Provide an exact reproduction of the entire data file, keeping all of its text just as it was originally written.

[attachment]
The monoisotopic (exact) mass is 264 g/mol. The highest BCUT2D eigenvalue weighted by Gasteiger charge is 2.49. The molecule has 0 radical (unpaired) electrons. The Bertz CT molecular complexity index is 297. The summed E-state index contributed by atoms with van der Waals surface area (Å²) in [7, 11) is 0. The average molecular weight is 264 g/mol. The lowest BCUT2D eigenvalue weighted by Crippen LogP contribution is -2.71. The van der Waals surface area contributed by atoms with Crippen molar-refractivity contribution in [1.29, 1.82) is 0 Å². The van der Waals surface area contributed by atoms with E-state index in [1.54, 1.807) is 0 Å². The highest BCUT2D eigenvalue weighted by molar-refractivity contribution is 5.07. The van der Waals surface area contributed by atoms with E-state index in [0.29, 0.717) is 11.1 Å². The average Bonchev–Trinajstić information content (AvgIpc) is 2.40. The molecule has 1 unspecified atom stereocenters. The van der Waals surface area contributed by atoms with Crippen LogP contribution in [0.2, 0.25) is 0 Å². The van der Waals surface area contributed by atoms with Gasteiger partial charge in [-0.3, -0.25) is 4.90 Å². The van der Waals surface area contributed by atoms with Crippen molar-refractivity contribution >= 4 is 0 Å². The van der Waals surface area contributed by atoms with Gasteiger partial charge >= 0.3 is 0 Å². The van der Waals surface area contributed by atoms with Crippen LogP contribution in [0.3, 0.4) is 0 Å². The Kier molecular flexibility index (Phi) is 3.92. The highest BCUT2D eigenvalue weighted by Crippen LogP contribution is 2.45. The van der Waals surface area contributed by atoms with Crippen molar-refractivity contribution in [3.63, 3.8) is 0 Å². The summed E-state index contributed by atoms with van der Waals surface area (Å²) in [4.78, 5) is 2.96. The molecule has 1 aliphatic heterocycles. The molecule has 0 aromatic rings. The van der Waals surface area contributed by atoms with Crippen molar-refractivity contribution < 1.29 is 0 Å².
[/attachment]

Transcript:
The monoisotopic (exact) mass is 264 g/mol. The highest BCUT2D eigenvalue weighted by Gasteiger charge is 2.49. The molecule has 0 radical (unpaired) electrons. The Bertz CT molecular complexity index is 297. The summed E-state index contributed by atoms with van der Waals surface area (Å²) in [7, 11) is 0. The average molecular weight is 264 g/mol. The lowest BCUT2D eigenvalue weighted by Crippen LogP contribution is -2.71. The van der Waals surface area contributed by atoms with Crippen molar-refractivity contribution in [1.29, 1.82) is 0 Å². The van der Waals surface area contributed by atoms with E-state index in [1.54, 1.807) is 0 Å². The highest BCUT2D eigenvalue weighted by molar-refractivity contribution is 5.07. The van der Waals surface area contributed by atoms with E-state index in [0.29, 0.717) is 11.1 Å². The average Bonchev–Trinajstić information content (AvgIpc) is 2.40. The molecule has 1 unspecified atom stereocenters. The van der Waals surface area contributed by atoms with Crippen LogP contribution in [0.2, 0.25) is 0 Å². The van der Waals surface area contributed by atoms with Gasteiger partial charge in [-0.3, -0.25) is 4.90 Å². The van der Waals surface area contributed by atoms with Crippen molar-refractivity contribution >= 4 is 0 Å². The van der Waals surface area contributed by atoms with Gasteiger partial charge >= 0.3 is 0 Å². The van der Waals surface area contributed by atoms with Crippen LogP contribution in [0.3, 0.4) is 0 Å². The Kier molecular flexibility index (Phi) is 3.92. The highest BCUT2D eigenvalue weighted by Crippen LogP contribution is 2.45. The van der Waals surface area contributed by atoms with Crippen molar-refractivity contribution in [3.63, 3.8) is 0 Å². The summed E-state index contributed by atoms with van der Waals surface area (Å²) in [4.78, 5) is 2.96. The molecule has 1 aliphatic heterocycles. The molecule has 0 aromatic rings. The van der Waals surface area contributed by atoms with Crippen molar-refractivity contribution < 1.29 is 0 Å².